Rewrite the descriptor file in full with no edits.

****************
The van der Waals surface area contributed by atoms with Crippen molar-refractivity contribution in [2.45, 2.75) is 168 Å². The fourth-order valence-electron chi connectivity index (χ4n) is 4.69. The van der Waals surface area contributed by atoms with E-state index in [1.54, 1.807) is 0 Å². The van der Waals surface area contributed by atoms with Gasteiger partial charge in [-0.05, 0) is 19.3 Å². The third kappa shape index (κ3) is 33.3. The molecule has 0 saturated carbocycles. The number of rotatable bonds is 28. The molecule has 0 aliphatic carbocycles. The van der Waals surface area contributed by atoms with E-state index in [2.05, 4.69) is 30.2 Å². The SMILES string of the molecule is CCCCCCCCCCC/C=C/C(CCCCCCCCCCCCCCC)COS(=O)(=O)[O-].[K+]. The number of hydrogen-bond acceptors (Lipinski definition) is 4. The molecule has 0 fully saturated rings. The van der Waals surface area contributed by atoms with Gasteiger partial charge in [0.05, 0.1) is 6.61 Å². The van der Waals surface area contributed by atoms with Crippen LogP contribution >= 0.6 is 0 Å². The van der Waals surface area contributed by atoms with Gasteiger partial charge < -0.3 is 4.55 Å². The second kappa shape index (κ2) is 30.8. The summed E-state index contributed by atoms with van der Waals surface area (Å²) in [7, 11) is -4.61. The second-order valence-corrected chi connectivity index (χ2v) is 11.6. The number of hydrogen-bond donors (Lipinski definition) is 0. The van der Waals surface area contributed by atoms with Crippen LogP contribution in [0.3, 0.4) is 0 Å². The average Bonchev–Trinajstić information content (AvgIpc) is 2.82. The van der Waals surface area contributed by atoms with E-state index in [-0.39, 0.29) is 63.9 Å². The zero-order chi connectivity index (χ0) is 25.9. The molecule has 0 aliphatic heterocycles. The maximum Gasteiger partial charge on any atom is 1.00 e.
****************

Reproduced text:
The van der Waals surface area contributed by atoms with Crippen molar-refractivity contribution in [2.45, 2.75) is 168 Å². The fourth-order valence-electron chi connectivity index (χ4n) is 4.69. The van der Waals surface area contributed by atoms with E-state index in [1.54, 1.807) is 0 Å². The van der Waals surface area contributed by atoms with Gasteiger partial charge in [-0.05, 0) is 19.3 Å². The third kappa shape index (κ3) is 33.3. The molecule has 0 saturated carbocycles. The number of rotatable bonds is 28. The molecule has 0 aliphatic carbocycles. The van der Waals surface area contributed by atoms with E-state index in [2.05, 4.69) is 30.2 Å². The SMILES string of the molecule is CCCCCCCCCCC/C=C/C(CCCCCCCCCCCCCCC)COS(=O)(=O)[O-].[K+]. The number of hydrogen-bond acceptors (Lipinski definition) is 4. The molecule has 0 fully saturated rings. The van der Waals surface area contributed by atoms with Gasteiger partial charge in [0.05, 0.1) is 6.61 Å². The van der Waals surface area contributed by atoms with Crippen LogP contribution >= 0.6 is 0 Å². The van der Waals surface area contributed by atoms with Gasteiger partial charge < -0.3 is 4.55 Å². The second kappa shape index (κ2) is 30.8. The summed E-state index contributed by atoms with van der Waals surface area (Å²) in [7, 11) is -4.61. The second-order valence-corrected chi connectivity index (χ2v) is 11.6. The number of hydrogen-bond donors (Lipinski definition) is 0. The van der Waals surface area contributed by atoms with Crippen LogP contribution in [0.3, 0.4) is 0 Å². The average Bonchev–Trinajstić information content (AvgIpc) is 2.82. The van der Waals surface area contributed by atoms with E-state index in [-0.39, 0.29) is 63.9 Å². The zero-order chi connectivity index (χ0) is 25.9. The molecule has 0 aliphatic heterocycles. The maximum Gasteiger partial charge on any atom is 1.00 e.